In 1254, Ciechanów is mentioned as the seat of a castellany (Rethiborius Castellanus de Techanow (Racibor, Kasztelan Ciechanowa)). In 1400 Janusz I of Czersk granted Ciechanów town privileges. The area eventually become a separate duchy with Casimir I of Warsaw using the title "dominus et heres lub dominus et princeps Ciechanoviensis." By the 14th-15th centuries, the town's population reached 5,000. In the early 20th century, there were just under 12,000 inhabitants.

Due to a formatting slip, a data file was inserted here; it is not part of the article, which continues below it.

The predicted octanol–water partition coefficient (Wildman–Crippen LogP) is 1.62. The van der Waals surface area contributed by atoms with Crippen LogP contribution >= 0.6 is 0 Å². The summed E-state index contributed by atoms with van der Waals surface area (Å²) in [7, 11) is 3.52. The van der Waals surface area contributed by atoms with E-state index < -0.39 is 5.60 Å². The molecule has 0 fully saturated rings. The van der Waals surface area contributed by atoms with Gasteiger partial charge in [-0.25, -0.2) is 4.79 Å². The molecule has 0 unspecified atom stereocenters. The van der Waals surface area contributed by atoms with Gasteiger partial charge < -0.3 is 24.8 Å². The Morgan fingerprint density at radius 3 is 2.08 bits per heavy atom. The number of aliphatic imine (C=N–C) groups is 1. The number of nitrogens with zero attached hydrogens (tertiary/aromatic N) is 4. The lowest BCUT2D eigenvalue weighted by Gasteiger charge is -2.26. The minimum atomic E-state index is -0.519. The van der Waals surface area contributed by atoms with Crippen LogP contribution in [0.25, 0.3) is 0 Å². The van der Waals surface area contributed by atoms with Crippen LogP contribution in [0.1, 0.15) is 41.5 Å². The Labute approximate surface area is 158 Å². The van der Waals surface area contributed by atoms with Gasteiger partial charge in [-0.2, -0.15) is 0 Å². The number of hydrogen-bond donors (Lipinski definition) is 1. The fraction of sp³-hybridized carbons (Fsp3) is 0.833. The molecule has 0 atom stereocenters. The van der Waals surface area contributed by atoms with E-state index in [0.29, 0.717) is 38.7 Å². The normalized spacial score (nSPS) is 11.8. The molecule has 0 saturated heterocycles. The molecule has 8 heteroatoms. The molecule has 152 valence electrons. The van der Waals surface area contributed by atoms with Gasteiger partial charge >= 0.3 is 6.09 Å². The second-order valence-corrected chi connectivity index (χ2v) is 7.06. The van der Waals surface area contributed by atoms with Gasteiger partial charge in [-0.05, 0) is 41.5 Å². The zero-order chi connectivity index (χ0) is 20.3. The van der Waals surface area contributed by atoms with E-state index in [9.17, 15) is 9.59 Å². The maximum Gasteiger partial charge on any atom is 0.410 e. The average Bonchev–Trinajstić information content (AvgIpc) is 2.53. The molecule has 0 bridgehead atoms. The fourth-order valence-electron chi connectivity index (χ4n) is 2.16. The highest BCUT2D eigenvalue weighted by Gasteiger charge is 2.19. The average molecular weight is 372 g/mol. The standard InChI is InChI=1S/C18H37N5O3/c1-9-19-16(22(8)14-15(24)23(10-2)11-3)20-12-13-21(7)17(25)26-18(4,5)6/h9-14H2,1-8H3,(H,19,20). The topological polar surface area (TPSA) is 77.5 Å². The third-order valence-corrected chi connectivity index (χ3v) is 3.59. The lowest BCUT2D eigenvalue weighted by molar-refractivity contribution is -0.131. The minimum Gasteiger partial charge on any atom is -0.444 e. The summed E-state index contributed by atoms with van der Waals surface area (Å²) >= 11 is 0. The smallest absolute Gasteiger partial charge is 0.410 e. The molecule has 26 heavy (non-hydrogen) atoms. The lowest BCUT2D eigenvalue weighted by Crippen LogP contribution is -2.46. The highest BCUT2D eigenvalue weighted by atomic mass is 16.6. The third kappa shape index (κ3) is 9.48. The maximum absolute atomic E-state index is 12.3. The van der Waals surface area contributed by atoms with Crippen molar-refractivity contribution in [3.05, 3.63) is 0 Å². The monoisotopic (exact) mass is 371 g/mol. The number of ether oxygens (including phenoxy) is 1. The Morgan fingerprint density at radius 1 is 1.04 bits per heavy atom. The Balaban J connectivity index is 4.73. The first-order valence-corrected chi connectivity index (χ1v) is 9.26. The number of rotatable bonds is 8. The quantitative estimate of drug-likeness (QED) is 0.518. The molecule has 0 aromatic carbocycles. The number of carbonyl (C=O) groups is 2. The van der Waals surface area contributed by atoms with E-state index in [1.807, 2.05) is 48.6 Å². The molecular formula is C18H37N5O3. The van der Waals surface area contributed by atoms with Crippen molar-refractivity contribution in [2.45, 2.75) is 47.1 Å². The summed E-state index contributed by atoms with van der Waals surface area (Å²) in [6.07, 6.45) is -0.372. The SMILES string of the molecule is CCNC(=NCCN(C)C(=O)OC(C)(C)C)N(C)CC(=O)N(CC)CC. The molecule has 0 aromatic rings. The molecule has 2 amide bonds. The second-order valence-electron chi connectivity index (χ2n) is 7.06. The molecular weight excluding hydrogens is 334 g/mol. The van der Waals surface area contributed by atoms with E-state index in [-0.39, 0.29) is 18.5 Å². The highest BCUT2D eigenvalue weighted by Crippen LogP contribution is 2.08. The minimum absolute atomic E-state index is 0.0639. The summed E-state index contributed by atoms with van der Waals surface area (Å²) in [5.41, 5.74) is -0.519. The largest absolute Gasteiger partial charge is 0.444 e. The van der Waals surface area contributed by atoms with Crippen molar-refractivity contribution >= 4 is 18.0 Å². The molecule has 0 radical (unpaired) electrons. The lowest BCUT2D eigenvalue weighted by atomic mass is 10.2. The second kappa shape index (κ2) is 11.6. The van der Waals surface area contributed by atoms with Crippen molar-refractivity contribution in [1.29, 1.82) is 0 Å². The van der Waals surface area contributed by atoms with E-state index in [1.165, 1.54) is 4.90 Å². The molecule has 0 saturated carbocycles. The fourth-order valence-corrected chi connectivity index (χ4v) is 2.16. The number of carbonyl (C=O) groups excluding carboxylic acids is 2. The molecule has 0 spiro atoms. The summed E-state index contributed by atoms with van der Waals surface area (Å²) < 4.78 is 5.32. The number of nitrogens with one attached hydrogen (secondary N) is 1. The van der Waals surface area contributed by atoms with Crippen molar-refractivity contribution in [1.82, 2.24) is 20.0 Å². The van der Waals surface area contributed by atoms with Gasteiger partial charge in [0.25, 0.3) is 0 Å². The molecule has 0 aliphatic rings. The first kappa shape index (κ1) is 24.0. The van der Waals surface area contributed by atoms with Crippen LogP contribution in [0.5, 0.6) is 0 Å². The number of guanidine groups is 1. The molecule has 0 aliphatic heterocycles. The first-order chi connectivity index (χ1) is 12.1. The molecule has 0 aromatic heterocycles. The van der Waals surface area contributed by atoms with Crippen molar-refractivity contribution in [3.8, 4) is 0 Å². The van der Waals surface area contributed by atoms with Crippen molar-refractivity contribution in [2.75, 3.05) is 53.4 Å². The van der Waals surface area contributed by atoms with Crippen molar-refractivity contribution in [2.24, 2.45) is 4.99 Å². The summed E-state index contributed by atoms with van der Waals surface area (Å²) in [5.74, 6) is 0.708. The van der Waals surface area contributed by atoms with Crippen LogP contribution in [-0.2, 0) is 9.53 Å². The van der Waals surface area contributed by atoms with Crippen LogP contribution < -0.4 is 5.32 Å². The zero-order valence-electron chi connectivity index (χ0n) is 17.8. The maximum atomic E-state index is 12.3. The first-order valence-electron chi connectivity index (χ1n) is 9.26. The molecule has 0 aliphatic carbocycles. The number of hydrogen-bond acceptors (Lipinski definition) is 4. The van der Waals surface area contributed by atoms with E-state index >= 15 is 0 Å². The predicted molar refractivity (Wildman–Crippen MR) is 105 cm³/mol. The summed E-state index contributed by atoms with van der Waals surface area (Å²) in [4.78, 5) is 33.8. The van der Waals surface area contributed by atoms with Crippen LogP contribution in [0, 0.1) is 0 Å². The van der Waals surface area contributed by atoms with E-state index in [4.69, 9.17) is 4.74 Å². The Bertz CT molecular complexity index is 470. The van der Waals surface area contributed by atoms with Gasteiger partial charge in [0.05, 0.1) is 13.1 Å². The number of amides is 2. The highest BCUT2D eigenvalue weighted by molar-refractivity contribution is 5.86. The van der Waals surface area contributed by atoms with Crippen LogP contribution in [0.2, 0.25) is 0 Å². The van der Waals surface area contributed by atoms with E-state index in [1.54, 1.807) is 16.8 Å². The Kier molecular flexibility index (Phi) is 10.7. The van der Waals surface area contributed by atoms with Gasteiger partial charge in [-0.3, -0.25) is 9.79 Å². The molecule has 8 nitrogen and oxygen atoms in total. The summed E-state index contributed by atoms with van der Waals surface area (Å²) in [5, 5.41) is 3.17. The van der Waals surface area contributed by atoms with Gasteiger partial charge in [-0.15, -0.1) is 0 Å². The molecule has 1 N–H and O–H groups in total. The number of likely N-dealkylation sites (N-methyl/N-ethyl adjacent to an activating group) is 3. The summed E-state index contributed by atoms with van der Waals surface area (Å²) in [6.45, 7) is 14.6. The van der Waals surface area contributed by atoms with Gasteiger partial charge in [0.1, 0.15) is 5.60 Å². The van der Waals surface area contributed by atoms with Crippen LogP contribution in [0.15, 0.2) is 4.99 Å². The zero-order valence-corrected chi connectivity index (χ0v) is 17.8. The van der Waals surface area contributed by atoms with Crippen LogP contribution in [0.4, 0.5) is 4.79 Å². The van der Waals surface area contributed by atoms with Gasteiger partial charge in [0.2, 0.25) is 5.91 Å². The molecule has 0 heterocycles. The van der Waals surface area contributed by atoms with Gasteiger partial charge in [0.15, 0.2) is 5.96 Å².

Before World War II, it was home to a large Jewish community but during the Nazi occupation, in the winter of 1942, the majority of the Jewish community were transported to the Red Forest (Czerwony Bór) north-east of town and murdered by gunfire. During the war many Polish Jews and resistance fighters were executed by the Germans in the castle. The town was annexed by Nazi Germany in 1939 and known as Zichenau in German. It was the capital of Regierungsbezirk Zichenau, a subdivision of the Province of East Prussia. The territory was restored to Poland after the war.